See, I’m pretty sure that people giving their babies names like this proved to God we weren’t good at naming things.  God wanted to name Himself instead.  If we got to name God, we’d probably call Him something like Sky Daddy, or Super Judge, or Thunder Chief!  And, unfortunately, that’s how many of us see God.  But instead of letting people name God, God defined Himself.  Exodus 3:13-15 says:


Moses said to God, “Suppose I go to the Israelites and say to them, ‘The God of your fathers has sent me to you,’ and they ask me, ‘What is his name?’ Then what shall I tell them?”
God said to Moses, “I am who I am. This is what you are to say to the Israelites: ‘I am has sent me to you.’”
God also said to Moses, “Say to the Israelites, ‘The Lord, the God of your fathers—the God of Abraham, the God of Isaac and the God of Jacob—has sent me to you.’
“This is my name forever,
    the name you shall call me
    from generation to generation.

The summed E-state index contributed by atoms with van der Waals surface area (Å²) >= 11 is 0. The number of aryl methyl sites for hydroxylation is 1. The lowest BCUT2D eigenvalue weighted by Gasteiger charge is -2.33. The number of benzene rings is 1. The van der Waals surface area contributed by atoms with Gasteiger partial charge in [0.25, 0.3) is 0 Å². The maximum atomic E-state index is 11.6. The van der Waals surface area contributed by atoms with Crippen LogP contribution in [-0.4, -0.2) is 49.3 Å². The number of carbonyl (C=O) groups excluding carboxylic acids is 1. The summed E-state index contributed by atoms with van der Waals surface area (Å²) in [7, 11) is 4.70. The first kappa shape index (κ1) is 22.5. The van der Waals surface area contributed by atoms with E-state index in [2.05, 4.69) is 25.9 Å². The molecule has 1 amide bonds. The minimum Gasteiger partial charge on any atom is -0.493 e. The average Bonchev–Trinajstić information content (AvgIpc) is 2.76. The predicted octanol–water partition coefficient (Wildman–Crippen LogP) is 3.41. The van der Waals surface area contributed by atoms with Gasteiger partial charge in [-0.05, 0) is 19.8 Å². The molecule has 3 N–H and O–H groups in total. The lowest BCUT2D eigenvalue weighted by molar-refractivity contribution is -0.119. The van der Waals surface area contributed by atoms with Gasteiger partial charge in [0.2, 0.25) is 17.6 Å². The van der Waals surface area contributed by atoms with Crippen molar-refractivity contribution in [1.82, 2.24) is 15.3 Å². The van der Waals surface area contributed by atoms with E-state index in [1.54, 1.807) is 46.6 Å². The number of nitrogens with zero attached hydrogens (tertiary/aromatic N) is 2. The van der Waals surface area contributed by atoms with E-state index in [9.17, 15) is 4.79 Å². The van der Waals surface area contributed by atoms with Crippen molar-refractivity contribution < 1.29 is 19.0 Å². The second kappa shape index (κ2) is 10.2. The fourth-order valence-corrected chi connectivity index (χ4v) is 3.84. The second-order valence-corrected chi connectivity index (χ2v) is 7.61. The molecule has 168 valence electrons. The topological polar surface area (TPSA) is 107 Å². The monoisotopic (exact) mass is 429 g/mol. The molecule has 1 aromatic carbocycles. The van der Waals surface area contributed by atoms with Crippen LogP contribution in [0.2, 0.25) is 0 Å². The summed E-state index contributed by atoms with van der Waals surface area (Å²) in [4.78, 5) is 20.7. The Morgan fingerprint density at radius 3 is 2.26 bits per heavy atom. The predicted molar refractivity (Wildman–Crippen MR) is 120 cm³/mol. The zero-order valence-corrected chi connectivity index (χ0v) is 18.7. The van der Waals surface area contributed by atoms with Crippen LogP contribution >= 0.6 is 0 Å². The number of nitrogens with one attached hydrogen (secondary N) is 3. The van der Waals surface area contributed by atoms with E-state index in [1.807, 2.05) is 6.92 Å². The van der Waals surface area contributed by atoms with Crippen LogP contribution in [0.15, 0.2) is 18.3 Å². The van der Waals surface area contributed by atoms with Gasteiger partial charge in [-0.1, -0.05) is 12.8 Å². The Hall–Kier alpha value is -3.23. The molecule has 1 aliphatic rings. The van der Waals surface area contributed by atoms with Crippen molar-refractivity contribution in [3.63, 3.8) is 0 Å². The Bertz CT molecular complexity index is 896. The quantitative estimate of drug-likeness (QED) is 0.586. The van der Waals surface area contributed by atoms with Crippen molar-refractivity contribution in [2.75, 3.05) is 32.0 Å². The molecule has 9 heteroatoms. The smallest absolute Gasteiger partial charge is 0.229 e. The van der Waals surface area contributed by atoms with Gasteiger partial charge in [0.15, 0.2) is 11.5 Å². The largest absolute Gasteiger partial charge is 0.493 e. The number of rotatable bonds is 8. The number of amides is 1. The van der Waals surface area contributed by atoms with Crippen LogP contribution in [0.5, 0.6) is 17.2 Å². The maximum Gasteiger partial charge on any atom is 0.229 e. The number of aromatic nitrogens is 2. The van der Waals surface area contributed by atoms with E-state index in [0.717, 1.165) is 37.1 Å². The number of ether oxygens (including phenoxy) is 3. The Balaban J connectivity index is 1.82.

In Hebrew, I AM is YHWH, because Hebrew has no printed vowels.  If it were pronounced, it would be Yahweh, but this is a name so hallowed that many devout Jewish people refuse to pronounce it.  To avoid pronouncing Yahweh, some have altered and Latinized the name as Jehovah.  Even in English, some who refuse to pronounce the name of God render it as G-d instead.  The translators of the King James Version of the Bible chose to honor God’s name by substituting the phrase LORD (all caps) whenever YHWH is found.  All of these are ways of honoring the name of God by avoiding pronunciation or printing—which is silly, considering God told Moses and the people to actually use the Divine Name.

So, perhaps instead of avoiding God’s name, we ought to call God by the many names we find in the Hebrew and Greek scriptures, which all point to aspects of God’s character.  The Bible uses male imagery for God such as lord, king, father, and defender.  Yet it also compares God to a mother bear, mother eagle, mother hen, a woman in childbirth, and a nursing mother.  Still other names for God are genderless—images such as a rock, or light, strength, song, beginning and end, or living water.  Jesus started The Lord’s Prayer by honoring the name of God.  Perhaps one way to do this is to recognize the attributes of God when you pray.  Make your understanding of who God is more complete by calling God by different names, perhaps according to the way you’re feeling that day, or depending on your situation.